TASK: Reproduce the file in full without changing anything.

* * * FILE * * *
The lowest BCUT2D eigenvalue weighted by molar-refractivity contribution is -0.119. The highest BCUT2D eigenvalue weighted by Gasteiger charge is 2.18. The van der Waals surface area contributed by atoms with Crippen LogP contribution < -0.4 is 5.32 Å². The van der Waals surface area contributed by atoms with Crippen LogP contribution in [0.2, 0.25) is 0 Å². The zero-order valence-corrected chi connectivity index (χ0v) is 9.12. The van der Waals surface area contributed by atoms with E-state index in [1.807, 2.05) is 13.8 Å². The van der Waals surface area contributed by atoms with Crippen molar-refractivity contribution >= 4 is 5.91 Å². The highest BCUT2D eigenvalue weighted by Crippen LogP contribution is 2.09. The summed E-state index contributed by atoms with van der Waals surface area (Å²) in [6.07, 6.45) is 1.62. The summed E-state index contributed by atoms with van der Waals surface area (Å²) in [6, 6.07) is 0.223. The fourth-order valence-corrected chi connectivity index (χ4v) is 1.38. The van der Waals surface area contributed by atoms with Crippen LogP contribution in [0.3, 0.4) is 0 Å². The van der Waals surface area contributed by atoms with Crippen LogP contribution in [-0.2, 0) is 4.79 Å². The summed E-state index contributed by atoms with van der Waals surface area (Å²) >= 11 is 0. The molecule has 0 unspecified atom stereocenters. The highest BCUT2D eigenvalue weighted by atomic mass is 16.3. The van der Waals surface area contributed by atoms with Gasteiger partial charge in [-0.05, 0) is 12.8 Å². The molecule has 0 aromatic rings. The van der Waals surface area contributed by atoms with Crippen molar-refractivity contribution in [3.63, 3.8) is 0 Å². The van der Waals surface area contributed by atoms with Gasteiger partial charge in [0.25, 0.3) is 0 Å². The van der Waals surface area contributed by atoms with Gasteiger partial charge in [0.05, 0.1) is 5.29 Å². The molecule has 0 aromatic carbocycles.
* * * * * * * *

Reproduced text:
The lowest BCUT2D eigenvalue weighted by molar-refractivity contribution is -0.119. The highest BCUT2D eigenvalue weighted by Gasteiger charge is 2.18. The van der Waals surface area contributed by atoms with Crippen LogP contribution < -0.4 is 5.32 Å². The van der Waals surface area contributed by atoms with Crippen LogP contribution in [0.2, 0.25) is 0 Å². The zero-order valence-corrected chi connectivity index (χ0v) is 9.12. The van der Waals surface area contributed by atoms with E-state index in [1.807, 2.05) is 13.8 Å². The van der Waals surface area contributed by atoms with Crippen molar-refractivity contribution >= 4 is 5.91 Å². The highest BCUT2D eigenvalue weighted by Crippen LogP contribution is 2.09. The summed E-state index contributed by atoms with van der Waals surface area (Å²) in [6.07, 6.45) is 1.62. The summed E-state index contributed by atoms with van der Waals surface area (Å²) in [6, 6.07) is 0.223. The fourth-order valence-corrected chi connectivity index (χ4v) is 1.38. The van der Waals surface area contributed by atoms with Crippen LogP contribution in [0.3, 0.4) is 0 Å². The van der Waals surface area contributed by atoms with Crippen LogP contribution in [-0.2, 0) is 4.79 Å². The summed E-state index contributed by atoms with van der Waals surface area (Å²) >= 11 is 0. The molecule has 0 unspecified atom stereocenters. The highest BCUT2D eigenvalue weighted by atomic mass is 16.3. The van der Waals surface area contributed by atoms with Gasteiger partial charge in [-0.05, 0) is 12.8 Å². The molecule has 0 aromatic rings. The van der Waals surface area contributed by atoms with Crippen molar-refractivity contribution in [3.63, 3.8) is 0 Å². The van der Waals surface area contributed by atoms with Gasteiger partial charge in [0.25, 0.3) is 0 Å². The van der Waals surface area contributed by atoms with Gasteiger partial charge in [0.05, 0.1) is 5.29 Å². The molecule has 0 aromatic carbocycles.